If Barack Obama is as awful a president as the Republican presidential wannabes claim, then why is he leading all of them in the polls despite the fact that three out of every four voters believe that American is on the wrong track?
That's easy: People are starting to pay attention to what these candidates are saying and they don't like what they're hearing, which may account for the meteoric falls of Donald Trump, Michele Bachmann, Rick Perry and now Herman Cain. It wasn't supposed to be that way, and in fact only two months ago Obama came out on the short end in a hypothetical match-up with a generic, unnamed Republican.
The biggest reason, as Eugene Robinson writes in The Washington Post, is that the candidates, following the lead of the party's congressional big shots, is tone deaf when it comes to the economy. They also have not taken to heart the real lesson of the 2010 midterm elections -- that the GOP victories were not a mandate for the party but disgust with Washington in general -- and seem to believe that Obama can be ousted by vilifying him, not offering workable alternatives to his economic policies.
The candidates' own prescriptions for fixing the ailing economy in never ending debate appearances are the usual combination of tax cuts across the board and deregulation of Wall Street, precisely the two things that George Bush promoted that tanked the economy in the first place. It's hard to judge who is more screwed up here -- the candidate or the party. I myself will settle for a tie.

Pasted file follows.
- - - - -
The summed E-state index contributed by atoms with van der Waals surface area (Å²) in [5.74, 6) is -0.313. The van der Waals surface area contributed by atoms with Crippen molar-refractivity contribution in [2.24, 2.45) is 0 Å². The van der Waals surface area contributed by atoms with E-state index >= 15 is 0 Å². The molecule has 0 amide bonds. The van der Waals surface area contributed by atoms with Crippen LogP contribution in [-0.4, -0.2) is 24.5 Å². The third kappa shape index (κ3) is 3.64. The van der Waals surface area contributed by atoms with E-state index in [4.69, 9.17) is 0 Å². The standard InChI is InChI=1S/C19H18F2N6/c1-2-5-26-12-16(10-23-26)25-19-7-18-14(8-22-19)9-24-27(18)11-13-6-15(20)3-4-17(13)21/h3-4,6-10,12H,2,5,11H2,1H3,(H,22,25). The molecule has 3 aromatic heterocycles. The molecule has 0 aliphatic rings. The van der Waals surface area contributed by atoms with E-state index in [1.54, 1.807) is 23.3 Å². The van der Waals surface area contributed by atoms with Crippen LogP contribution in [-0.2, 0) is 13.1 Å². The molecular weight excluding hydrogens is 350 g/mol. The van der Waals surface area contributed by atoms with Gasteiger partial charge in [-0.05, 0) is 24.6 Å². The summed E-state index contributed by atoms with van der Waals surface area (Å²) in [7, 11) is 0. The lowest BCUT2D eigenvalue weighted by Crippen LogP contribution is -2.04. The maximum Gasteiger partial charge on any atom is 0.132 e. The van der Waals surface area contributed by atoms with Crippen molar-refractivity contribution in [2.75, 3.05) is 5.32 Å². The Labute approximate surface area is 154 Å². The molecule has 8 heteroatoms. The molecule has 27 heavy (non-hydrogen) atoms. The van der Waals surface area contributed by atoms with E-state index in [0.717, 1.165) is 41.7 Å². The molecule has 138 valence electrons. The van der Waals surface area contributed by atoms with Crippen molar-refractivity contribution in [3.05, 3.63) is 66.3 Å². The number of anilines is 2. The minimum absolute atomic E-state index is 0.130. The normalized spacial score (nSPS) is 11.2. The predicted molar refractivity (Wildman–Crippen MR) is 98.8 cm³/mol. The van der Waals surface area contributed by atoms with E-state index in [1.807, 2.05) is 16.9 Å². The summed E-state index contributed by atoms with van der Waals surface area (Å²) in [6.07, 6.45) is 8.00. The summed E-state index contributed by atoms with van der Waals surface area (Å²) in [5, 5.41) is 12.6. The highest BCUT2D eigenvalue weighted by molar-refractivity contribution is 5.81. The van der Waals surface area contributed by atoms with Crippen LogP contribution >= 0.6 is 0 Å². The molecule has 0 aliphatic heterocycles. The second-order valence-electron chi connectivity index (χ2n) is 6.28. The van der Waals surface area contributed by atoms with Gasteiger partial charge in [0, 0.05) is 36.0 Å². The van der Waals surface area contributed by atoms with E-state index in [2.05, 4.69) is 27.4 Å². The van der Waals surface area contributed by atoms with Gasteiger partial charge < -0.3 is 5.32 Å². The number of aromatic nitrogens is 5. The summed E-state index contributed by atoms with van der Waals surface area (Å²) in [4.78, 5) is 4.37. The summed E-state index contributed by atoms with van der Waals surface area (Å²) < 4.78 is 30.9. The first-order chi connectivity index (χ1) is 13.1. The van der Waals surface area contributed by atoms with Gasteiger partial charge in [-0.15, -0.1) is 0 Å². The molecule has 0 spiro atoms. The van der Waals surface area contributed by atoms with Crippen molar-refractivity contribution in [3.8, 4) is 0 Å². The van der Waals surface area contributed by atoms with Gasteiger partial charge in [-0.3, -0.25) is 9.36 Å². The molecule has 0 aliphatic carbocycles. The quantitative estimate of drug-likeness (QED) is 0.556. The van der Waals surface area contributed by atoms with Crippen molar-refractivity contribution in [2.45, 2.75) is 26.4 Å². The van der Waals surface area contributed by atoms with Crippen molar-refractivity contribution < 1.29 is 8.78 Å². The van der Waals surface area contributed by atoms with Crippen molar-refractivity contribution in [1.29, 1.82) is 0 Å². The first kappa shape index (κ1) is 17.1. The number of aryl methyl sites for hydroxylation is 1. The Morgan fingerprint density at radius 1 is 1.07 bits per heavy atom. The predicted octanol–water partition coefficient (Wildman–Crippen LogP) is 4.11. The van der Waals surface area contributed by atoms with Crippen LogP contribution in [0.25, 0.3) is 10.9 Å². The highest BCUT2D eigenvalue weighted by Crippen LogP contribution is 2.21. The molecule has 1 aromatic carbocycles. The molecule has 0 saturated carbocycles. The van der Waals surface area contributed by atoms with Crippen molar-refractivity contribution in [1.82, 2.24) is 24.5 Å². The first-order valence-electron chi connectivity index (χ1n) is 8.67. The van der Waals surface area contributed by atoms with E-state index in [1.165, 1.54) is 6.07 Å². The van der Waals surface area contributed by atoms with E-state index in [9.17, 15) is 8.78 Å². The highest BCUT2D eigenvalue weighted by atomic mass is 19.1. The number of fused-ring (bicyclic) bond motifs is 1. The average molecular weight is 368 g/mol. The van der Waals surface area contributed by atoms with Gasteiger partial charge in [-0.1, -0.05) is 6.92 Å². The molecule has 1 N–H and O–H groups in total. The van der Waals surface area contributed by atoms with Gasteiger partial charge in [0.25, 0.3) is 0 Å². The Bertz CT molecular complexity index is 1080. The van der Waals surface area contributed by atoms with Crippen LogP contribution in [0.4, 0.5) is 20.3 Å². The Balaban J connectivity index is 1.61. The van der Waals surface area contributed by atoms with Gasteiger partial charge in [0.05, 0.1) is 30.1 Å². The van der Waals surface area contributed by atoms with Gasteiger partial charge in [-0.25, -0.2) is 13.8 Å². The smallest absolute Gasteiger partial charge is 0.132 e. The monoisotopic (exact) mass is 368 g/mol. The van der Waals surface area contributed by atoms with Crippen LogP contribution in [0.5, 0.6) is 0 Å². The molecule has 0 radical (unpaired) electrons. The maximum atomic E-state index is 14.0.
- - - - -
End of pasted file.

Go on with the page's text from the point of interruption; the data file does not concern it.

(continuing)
"It is an 'Animal House.' It's a food fight," Kenneth Duberstein, a chief of staff to President Reagan, told The New York Times. "Honestly, the Republican debates have become a reality show. People have to be perceived as being capable of governing this country, of being the leader of the free world."
And isn't it rich that Newt Gingrich has surged in the polls and become the latest Tea Party darling? Rich because Gingrich represents all that Tea Partiers despise: An imperious, heavy-handed grifter with a Me First Always mentality who only last May called Paul Ryan's Medicare reforms "right-wing social engineering." It's hard to judge who is more screwed up here -- the candidate or the party. I myself will settle for . . . another tie.
Meanwhile, back in Washington the bi-partisan (sic) supercommittee charged with coming up with a deficit-reduction compromise by next Wednesday is making a hash of things.
Democrats are reluctant to put popular entitlement programs like Social Security, Medicare and Medicaid on the chopping block, while Republicans continue their lip lock with the 1 percenters that Occupy Wall Street protesters have been railing about and want no part of raising taxes on them or closing the loopholes that enable them to skate on their obligations in a way no middle class family can.
Yes, the referendum on the Obama presidency is still a year away, but Republicans are not merely not closing the deal with voters, they seem to be alienating more of them by the day.